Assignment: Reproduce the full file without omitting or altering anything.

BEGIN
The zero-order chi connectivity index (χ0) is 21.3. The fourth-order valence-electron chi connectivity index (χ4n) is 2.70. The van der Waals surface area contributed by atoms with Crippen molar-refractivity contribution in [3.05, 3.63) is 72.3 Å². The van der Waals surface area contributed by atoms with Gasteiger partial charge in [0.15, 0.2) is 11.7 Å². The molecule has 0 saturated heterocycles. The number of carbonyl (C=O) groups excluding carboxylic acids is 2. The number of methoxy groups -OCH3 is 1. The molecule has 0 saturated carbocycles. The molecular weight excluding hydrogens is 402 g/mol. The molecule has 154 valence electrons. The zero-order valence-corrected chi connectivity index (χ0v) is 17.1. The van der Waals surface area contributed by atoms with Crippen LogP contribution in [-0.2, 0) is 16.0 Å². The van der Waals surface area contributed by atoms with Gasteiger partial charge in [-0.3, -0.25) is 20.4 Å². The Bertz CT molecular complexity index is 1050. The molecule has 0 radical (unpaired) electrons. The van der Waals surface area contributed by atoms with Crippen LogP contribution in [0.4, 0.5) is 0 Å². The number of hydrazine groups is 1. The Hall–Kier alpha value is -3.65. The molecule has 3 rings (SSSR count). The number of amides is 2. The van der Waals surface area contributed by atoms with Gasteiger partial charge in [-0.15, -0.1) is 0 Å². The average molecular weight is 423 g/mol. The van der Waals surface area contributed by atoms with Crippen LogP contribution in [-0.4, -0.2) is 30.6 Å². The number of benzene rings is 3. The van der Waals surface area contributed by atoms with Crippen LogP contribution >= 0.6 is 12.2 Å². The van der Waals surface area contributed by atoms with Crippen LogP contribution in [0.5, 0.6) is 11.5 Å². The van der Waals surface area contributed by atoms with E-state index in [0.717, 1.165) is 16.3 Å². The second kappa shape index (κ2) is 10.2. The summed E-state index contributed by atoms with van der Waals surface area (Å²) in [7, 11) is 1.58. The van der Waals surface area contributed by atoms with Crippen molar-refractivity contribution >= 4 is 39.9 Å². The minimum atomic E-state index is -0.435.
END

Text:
The zero-order chi connectivity index (χ0) is 21.3. The fourth-order valence-electron chi connectivity index (χ4n) is 2.70. The van der Waals surface area contributed by atoms with Crippen molar-refractivity contribution in [3.05, 3.63) is 72.3 Å². The van der Waals surface area contributed by atoms with Gasteiger partial charge in [0.15, 0.2) is 11.7 Å². The molecule has 0 saturated heterocycles. The number of carbonyl (C=O) groups excluding carboxylic acids is 2. The number of methoxy groups -OCH3 is 1. The molecule has 0 saturated carbocycles. The molecular weight excluding hydrogens is 402 g/mol. The molecule has 154 valence electrons. The zero-order valence-corrected chi connectivity index (χ0v) is 17.1. The van der Waals surface area contributed by atoms with Crippen LogP contribution in [-0.2, 0) is 16.0 Å². The van der Waals surface area contributed by atoms with Gasteiger partial charge in [-0.3, -0.25) is 20.4 Å². The Bertz CT molecular complexity index is 1050. The molecule has 0 radical (unpaired) electrons. The van der Waals surface area contributed by atoms with Crippen LogP contribution in [0.4, 0.5) is 0 Å². The number of hydrazine groups is 1. The Hall–Kier alpha value is -3.65. The molecule has 3 rings (SSSR count). The number of amides is 2. The van der Waals surface area contributed by atoms with Gasteiger partial charge in [-0.15, -0.1) is 0 Å². The average molecular weight is 423 g/mol. The van der Waals surface area contributed by atoms with Crippen LogP contribution in [-0.4, -0.2) is 30.6 Å². The number of benzene rings is 3. The van der Waals surface area contributed by atoms with Crippen LogP contribution >= 0.6 is 12.2 Å². The van der Waals surface area contributed by atoms with Crippen LogP contribution in [0.5, 0.6) is 11.5 Å². The van der Waals surface area contributed by atoms with E-state index in [0.717, 1.165) is 16.3 Å². The second kappa shape index (κ2) is 10.2. The summed E-state index contributed by atoms with van der Waals surface area (Å²) in [7, 11) is 1.58. The van der Waals surface area contributed by atoms with Crippen molar-refractivity contribution >= 4 is 39.9 Å². The minimum atomic E-state index is -0.435.